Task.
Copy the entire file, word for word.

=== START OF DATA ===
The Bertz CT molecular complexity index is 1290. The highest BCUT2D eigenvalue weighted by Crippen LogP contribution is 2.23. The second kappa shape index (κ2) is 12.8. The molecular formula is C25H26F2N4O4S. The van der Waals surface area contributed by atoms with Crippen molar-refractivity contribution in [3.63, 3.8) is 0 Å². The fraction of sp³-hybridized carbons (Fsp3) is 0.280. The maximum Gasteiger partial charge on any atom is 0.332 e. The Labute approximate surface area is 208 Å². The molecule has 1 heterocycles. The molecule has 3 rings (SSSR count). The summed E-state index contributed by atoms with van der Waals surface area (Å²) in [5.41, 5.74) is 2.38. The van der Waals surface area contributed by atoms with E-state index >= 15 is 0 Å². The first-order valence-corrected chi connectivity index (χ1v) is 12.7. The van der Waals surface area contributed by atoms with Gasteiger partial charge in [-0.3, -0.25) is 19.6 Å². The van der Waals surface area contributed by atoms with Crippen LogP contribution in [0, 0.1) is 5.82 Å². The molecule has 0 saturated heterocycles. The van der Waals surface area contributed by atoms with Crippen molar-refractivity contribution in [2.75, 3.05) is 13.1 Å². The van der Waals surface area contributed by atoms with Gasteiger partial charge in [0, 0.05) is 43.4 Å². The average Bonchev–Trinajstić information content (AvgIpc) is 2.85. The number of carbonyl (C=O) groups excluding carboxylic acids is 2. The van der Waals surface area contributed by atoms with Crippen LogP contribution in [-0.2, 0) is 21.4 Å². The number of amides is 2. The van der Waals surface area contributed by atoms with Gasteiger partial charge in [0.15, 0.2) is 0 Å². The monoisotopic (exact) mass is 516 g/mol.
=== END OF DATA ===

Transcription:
The Bertz CT molecular complexity index is 1290. The highest BCUT2D eigenvalue weighted by Crippen LogP contribution is 2.23. The second kappa shape index (κ2) is 12.8. The molecular formula is C25H26F2N4O4S. The van der Waals surface area contributed by atoms with Crippen molar-refractivity contribution in [3.63, 3.8) is 0 Å². The fraction of sp³-hybridized carbons (Fsp3) is 0.280. The maximum Gasteiger partial charge on any atom is 0.332 e. The Labute approximate surface area is 208 Å². The molecule has 1 heterocycles. The molecule has 3 rings (SSSR count). The summed E-state index contributed by atoms with van der Waals surface area (Å²) in [5.41, 5.74) is 2.38. The van der Waals surface area contributed by atoms with E-state index >= 15 is 0 Å². The first-order valence-corrected chi connectivity index (χ1v) is 12.7. The van der Waals surface area contributed by atoms with Gasteiger partial charge in [-0.3, -0.25) is 19.6 Å². The van der Waals surface area contributed by atoms with Crippen LogP contribution in [0, 0.1) is 5.82 Å². The molecule has 0 saturated heterocycles. The van der Waals surface area contributed by atoms with Crippen molar-refractivity contribution in [2.75, 3.05) is 13.1 Å². The van der Waals surface area contributed by atoms with Gasteiger partial charge in [0, 0.05) is 43.4 Å². The average Bonchev–Trinajstić information content (AvgIpc) is 2.85. The number of carbonyl (C=O) groups excluding carboxylic acids is 2. The van der Waals surface area contributed by atoms with Crippen LogP contribution in [-0.2, 0) is 21.4 Å². The number of amides is 2. The van der Waals surface area contributed by atoms with Gasteiger partial charge in [0.15, 0.2) is 0 Å². The monoisotopic (exact) mass is 516 g/mol.